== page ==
Our Driving at Work Training Courses
Employers have a duty of care to their employees and this includes when they're on the road. There are clear risks to driving at work but for many people it's an unavoidable part of their job role. Our Driving at Work course... Read More »
Driving is one of the most dangerous work activities. It can be dangerous not only for the people driving, but the public too and anyone working alongside the road, such as police and maintenance workers. Maintaining your... Read More »
Driving is one of the most dangerous work activities. Do you know what to do to ensure you stay safe and avoid becoming a hazard to others on the road? Our Preparing for your Journey short course explores the basic preparations... Read More »
Avoid traffic accidents from driving at work with our immersive, interactive Driving at Work Challenge course. Help transport manager Oliver, driver Hussain and salesperson Emma as they plan, prepare for and drive their routes... Read More »
Tailoring: You can tailor all of the courses in this topic using the free Adapt Authoring Tool.
Driving at Work Training FAQs
Driving for work policy
According to the Department for Transport work related car accidents are the biggest cause of work related accidental death, with between 800 and 1000 people killed annually.
Why is driving at work training important?
Ensuring that employees are fully trained is crucial to organisations not only to ensure their safety but to minimise the risk of prosecution under the Corporate Manslaughter and Corporate Homicide Act in the event of a fatality. The Act applies to all businesses requiring employees to drive for work purposes and any organisation guilty of an offence is liable for an unlimited fine, recommended to not be below £500,000.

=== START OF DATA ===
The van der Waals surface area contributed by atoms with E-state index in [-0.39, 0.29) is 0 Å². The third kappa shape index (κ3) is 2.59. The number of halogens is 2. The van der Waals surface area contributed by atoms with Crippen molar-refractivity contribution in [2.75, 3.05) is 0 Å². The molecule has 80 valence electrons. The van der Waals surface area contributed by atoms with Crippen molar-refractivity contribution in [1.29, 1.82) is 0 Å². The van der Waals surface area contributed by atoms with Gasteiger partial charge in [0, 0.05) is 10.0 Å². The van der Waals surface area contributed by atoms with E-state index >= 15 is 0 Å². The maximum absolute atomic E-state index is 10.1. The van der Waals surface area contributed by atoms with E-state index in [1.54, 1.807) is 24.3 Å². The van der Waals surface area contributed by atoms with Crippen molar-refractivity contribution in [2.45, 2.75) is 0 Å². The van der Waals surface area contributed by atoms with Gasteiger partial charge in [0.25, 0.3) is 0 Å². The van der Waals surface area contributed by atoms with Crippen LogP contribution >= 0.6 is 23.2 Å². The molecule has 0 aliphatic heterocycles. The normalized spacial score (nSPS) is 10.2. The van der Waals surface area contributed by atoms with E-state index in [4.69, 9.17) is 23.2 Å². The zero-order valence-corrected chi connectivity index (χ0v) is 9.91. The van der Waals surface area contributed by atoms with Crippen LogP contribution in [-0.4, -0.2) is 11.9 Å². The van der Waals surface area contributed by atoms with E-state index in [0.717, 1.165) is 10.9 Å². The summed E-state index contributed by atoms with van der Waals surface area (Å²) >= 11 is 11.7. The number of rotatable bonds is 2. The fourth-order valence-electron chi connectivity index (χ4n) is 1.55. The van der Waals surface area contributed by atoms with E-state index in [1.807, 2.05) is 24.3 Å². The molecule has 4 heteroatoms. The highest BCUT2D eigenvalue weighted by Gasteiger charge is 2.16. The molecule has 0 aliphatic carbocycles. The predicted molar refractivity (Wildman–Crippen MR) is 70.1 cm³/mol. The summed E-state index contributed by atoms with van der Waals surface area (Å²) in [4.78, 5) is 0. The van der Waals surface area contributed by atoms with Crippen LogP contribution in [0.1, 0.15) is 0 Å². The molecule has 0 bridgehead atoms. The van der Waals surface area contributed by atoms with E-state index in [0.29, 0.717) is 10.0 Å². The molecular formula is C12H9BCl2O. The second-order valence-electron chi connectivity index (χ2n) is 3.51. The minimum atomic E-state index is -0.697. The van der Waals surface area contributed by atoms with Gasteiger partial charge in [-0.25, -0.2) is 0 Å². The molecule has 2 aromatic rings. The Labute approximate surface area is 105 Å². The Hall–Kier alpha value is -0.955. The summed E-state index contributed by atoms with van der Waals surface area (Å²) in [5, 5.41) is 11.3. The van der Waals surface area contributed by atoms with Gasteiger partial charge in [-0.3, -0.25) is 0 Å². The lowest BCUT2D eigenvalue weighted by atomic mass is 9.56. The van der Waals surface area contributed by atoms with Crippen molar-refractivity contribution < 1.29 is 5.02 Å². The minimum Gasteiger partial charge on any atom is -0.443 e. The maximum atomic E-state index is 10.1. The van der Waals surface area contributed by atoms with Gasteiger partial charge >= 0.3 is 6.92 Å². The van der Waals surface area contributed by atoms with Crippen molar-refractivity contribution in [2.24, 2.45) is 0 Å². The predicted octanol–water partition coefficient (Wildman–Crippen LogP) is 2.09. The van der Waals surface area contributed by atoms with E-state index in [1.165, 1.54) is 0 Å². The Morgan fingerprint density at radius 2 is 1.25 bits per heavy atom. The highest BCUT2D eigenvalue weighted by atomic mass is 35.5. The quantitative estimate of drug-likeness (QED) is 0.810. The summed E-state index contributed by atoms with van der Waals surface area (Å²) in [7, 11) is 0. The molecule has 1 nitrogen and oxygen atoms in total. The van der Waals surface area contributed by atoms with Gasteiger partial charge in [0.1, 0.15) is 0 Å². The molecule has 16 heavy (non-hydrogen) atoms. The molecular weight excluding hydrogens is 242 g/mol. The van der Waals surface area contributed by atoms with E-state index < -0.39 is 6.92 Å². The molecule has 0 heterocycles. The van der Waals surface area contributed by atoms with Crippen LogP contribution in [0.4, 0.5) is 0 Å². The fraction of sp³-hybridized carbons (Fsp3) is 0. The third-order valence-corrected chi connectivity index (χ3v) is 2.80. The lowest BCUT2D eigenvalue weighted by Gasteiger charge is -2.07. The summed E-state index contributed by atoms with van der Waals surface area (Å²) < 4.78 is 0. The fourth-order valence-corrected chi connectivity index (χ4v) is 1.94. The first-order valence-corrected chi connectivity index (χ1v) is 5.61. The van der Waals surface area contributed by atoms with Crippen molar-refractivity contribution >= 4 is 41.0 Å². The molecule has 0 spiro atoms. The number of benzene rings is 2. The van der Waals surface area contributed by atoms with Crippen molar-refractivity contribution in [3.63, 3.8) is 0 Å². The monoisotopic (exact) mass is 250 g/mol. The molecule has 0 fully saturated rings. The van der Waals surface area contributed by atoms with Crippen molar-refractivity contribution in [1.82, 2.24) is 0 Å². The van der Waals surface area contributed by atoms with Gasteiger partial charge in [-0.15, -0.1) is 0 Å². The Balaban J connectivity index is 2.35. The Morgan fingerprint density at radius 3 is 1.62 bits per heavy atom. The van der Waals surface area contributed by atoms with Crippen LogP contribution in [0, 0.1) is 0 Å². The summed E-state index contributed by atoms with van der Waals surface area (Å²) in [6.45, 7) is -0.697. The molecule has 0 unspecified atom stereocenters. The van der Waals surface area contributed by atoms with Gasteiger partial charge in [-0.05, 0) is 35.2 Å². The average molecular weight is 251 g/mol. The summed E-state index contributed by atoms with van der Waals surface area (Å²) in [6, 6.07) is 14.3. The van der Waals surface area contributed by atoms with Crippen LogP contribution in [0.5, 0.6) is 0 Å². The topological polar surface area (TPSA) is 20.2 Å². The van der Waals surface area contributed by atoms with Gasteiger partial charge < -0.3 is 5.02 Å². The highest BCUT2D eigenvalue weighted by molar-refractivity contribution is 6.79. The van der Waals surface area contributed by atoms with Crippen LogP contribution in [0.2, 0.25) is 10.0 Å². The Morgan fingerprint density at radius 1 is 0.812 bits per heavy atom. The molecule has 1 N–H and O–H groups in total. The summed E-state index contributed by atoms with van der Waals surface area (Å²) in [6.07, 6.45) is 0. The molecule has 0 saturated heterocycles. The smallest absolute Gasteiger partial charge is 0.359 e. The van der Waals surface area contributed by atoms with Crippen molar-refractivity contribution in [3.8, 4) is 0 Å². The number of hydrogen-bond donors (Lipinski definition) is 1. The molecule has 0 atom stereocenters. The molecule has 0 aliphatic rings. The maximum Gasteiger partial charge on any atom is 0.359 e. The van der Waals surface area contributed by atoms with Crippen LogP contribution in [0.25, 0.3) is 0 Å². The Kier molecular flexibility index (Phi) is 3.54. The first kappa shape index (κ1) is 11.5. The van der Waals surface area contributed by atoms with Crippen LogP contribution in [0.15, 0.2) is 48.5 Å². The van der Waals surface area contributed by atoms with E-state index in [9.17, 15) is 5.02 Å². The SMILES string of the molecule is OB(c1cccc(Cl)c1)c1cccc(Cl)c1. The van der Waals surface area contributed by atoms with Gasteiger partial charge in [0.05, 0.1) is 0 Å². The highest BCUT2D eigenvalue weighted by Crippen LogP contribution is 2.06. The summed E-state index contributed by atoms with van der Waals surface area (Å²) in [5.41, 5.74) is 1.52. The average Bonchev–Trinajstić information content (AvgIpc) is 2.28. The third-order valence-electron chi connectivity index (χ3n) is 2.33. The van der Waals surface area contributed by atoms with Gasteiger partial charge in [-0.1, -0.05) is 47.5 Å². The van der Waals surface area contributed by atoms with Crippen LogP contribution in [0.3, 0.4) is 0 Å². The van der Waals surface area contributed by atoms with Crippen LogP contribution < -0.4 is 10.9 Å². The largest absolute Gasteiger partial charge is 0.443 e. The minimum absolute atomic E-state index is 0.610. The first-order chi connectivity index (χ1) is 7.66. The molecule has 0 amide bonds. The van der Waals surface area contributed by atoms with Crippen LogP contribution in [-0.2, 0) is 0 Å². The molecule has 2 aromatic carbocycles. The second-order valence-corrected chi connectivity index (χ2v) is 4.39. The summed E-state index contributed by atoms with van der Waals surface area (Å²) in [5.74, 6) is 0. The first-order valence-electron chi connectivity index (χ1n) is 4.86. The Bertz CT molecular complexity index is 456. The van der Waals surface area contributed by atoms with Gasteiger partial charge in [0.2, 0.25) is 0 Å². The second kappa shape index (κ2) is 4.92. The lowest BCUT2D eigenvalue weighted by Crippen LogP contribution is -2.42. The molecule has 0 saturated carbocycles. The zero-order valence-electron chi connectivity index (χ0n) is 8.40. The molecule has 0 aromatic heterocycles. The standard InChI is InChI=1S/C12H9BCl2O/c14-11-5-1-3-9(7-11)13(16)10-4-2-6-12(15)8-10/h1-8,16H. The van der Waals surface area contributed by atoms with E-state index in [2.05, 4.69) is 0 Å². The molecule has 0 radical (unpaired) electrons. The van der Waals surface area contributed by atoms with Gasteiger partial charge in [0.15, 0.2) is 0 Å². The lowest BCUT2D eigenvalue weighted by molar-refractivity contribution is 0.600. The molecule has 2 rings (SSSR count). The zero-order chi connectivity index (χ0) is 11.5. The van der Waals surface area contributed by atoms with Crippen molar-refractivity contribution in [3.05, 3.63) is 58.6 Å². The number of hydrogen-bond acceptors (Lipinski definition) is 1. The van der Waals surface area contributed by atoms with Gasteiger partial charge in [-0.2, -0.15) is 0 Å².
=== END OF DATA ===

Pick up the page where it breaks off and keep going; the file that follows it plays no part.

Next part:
It makes sense that people who drive for their job are exposed to the risks of the road more often than people who don't. In fact the Health and Safety Executive (HSE) estimates that up to a third of all road traffic accidents involve a person that is driving for work.
Obviously, this includes people who work as bus or HGV drivers, delivery drivers, and taxi drivers, but it is also important to remember that even people who drive for work less frequently, company representatives or maintenance workers for example, are still at risk whenever they're on the road.
Employers have duties under health and safety law to manage the risks faced by their workers on the road, and also a moral duty of care to protect their employees, the general public, and the reputation of their company. Organisations should ensure that a clear driving for work policy is in place and that sufficient driving training has been given prior to asking employees to drive for work purposes to improve road safety and reduce risk.
Driving at Work eLearning
Our Driving at Work eLearning course and Driving at Work Challenge eLearning course detail what the relevant legislation is about driving at work, and what responsibilities employers versus employees have for ensuring safety whilst on the road. The courses also explore how to carry out a thorough risk assessment and include assessments on key learning points so users can test their knowledge and understanding of the subject.
In addition to our driving at work eLearning, we also offer Checking your Vehicle Before Driving at Work and Preparing for your Journey courses. A great addition to your driving at work health and safety training, these courses takes just five minutes to complete and details what steps to check prior to driving to mitigate risks and avoid driving related hazards.
All our driving at work training courses are available off-the-shelf for ease of use; we can also work with your subject experts to tailor the approach and information to suit your organisation's requirements. Using the Adapt Authoring Tool you can even modify our courses yourself.